Google ejects CyanogenMod installer, citing warranty worries

The tech giant doesn't object to the variant of the open-source Android OS, but it does say the installer app violates Google Play developer requirements. Well, there's always sideloading.

Cid, the CyanogenMod mascot
Cid, the CyanogenMod mascot CyanogenMod

The CyanogenMod app to more easily install the open-source Android variant only lasted two weeks on Google Play.

CyanogenMod developers removed the installer because Google said it violates Google Play developer terms, but the startup has hopes it'll be restored. Cyanogen explained the installer removal in a blog post Wednesday:

They advised us to voluntarily remove the application, or they would be forced to remove it administratively. We have complied with their wishes while we wait for a more favorable resolution...

After reaching out to the Play team, their feedback was that though application itself is harmless, since it "encourages users to void their warranty," it would not be allowed to remain in the store.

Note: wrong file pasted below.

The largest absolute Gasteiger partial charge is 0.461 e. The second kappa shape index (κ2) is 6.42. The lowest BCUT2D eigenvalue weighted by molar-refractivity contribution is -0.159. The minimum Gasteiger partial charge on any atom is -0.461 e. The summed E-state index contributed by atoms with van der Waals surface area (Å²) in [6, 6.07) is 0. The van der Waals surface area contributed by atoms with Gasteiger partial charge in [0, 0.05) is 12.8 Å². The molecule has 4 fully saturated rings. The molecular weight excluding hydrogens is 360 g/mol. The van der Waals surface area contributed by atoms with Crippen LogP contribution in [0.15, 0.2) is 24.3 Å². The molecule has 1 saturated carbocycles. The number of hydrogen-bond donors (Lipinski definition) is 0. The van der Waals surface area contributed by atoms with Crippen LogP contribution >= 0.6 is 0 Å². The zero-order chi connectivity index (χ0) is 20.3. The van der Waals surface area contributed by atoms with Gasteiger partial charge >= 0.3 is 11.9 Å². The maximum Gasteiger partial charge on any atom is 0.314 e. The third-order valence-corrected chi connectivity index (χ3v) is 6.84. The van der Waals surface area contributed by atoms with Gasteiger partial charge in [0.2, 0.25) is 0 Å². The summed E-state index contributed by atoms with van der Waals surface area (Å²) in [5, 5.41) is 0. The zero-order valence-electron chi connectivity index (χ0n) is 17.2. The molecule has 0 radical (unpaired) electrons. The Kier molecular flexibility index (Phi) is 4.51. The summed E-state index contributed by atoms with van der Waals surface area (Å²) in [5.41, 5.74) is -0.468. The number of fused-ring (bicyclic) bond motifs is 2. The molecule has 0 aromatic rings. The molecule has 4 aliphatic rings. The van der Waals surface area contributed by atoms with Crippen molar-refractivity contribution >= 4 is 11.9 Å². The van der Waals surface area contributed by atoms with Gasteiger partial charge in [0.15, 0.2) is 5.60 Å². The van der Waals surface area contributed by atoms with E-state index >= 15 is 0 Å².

Meanwhile, people who want the software can still "sideload," it, which requires turning off Android's default setting that prohibits software coming from sources other than Google Play. "Though it's a hassle and adds steps to the process, this does allow us a path forward," CyanogenMod said.

The software itself is relatively simple. It instructs users on how to enable the ADB development tool and then steers them toward the CyanogenMod installer that runs on a Windows computer.

"We've seen hundreds of thousands of installations of the application, proving the demand for more choice, and that the need for an alternative Android experience exists," CyanogenMod said.

CyanogenMod raised $7 million in funding . Its version of Android has found a foothold among enthusiasts and, more recently, the Oppo N1 smartphone .

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About the author

Stephen Shankland has been a reporter at CNET since 1998 and covers browsers, Web development, digital photography and new technology. In the past he has been CNET's beat reporter for Google, Yahoo, Linux, open-source software, servers and supercomputers. He has a soft spot in his heart for standards groups and I/O interfaces.

 

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